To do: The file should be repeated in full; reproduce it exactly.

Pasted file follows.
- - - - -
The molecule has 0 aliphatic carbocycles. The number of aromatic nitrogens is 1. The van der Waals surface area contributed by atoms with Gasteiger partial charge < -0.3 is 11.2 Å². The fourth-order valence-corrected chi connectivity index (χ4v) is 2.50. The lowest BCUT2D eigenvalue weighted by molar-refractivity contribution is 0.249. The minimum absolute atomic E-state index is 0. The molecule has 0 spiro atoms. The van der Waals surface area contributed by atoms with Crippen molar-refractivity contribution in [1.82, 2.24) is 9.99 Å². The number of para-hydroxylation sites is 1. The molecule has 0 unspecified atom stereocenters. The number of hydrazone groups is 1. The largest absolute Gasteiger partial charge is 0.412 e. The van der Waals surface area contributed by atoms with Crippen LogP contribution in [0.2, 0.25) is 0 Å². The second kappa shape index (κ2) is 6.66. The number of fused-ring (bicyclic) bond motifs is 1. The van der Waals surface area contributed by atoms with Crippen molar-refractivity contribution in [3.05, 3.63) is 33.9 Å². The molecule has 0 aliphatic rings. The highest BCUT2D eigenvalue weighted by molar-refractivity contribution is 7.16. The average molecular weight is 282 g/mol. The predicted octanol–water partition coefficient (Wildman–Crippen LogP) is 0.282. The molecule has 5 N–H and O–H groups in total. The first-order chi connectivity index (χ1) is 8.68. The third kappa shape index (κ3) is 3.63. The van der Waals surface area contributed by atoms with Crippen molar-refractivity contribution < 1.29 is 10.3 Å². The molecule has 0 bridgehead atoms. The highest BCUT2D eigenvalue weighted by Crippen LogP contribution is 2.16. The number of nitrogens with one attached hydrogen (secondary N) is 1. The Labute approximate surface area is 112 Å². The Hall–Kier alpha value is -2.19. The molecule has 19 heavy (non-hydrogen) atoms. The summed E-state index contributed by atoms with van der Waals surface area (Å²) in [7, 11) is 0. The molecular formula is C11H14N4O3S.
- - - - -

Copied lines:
The molecule has 0 aliphatic carbocycles. The number of aromatic nitrogens is 1. The van der Waals surface area contributed by atoms with Gasteiger partial charge < -0.3 is 11.2 Å². The fourth-order valence-corrected chi connectivity index (χ4v) is 2.50. The lowest BCUT2D eigenvalue weighted by molar-refractivity contribution is 0.249. The minimum absolute atomic E-state index is 0. The molecule has 0 spiro atoms. The van der Waals surface area contributed by atoms with Crippen molar-refractivity contribution in [1.82, 2.24) is 9.99 Å². The number of para-hydroxylation sites is 1. The molecule has 0 unspecified atom stereocenters. The number of hydrazone groups is 1. The largest absolute Gasteiger partial charge is 0.412 e. The van der Waals surface area contributed by atoms with Crippen LogP contribution in [0.2, 0.25) is 0 Å². The second kappa shape index (κ2) is 6.66. The number of fused-ring (bicyclic) bond motifs is 1. The van der Waals surface area contributed by atoms with Crippen molar-refractivity contribution in [3.05, 3.63) is 33.9 Å². The molecule has 0 aliphatic rings. The highest BCUT2D eigenvalue weighted by molar-refractivity contribution is 7.16. The average molecular weight is 282 g/mol. The predicted octanol–water partition coefficient (Wildman–Crippen LogP) is 0.282. The molecule has 5 N–H and O–H groups in total. The first-order chi connectivity index (χ1) is 8.68. The third kappa shape index (κ3) is 3.63. The van der Waals surface area contributed by atoms with Crippen molar-refractivity contribution < 1.29 is 10.3 Å². The molecule has 0 bridgehead atoms. The highest BCUT2D eigenvalue weighted by Crippen LogP contribution is 2.16. The number of nitrogens with one attached hydrogen (secondary N) is 1. The Labute approximate surface area is 112 Å². The Hall–Kier alpha value is -2.19. The molecule has 19 heavy (non-hydrogen) atoms. The summed E-state index contributed by atoms with van der Waals surface area (Å²) in [7, 11) is 0. The molecular formula is C11H14N4O3S.